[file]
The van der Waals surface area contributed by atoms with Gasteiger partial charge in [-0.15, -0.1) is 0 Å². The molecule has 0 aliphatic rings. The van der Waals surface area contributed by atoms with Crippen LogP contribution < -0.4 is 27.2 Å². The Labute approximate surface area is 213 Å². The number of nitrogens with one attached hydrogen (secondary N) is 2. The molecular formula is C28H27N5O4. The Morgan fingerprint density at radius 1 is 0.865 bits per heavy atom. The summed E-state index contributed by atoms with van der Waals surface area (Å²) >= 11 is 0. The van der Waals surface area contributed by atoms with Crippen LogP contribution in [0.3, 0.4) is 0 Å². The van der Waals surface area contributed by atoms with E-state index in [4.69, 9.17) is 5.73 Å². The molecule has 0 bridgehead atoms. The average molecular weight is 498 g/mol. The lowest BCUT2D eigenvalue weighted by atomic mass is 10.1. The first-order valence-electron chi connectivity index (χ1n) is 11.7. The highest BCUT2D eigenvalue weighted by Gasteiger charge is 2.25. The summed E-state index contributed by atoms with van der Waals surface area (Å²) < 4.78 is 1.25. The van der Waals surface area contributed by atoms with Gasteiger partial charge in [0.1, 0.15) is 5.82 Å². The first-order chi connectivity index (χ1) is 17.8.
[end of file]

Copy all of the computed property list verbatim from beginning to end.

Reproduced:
The van der Waals surface area contributed by atoms with Gasteiger partial charge in [-0.15, -0.1) is 0 Å². The molecule has 0 aliphatic rings. The van der Waals surface area contributed by atoms with Crippen LogP contribution < -0.4 is 27.2 Å². The Labute approximate surface area is 213 Å². The number of nitrogens with one attached hydrogen (secondary N) is 2. The molecular formula is C28H27N5O4. The Morgan fingerprint density at radius 1 is 0.865 bits per heavy atom. The summed E-state index contributed by atoms with van der Waals surface area (Å²) >= 11 is 0. The van der Waals surface area contributed by atoms with Crippen LogP contribution in [0.3, 0.4) is 0 Å². The van der Waals surface area contributed by atoms with E-state index in [4.69, 9.17) is 5.73 Å². The molecule has 0 bridgehead atoms. The average molecular weight is 498 g/mol. The lowest BCUT2D eigenvalue weighted by atomic mass is 10.1. The first-order valence-electron chi connectivity index (χ1n) is 11.7. The highest BCUT2D eigenvalue weighted by Gasteiger charge is 2.25. The summed E-state index contributed by atoms with van der Waals surface area (Å²) < 4.78 is 1.25. The van der Waals surface area contributed by atoms with Gasteiger partial charge in [0.1, 0.15) is 5.82 Å². The first-order chi connectivity index (χ1) is 17.8.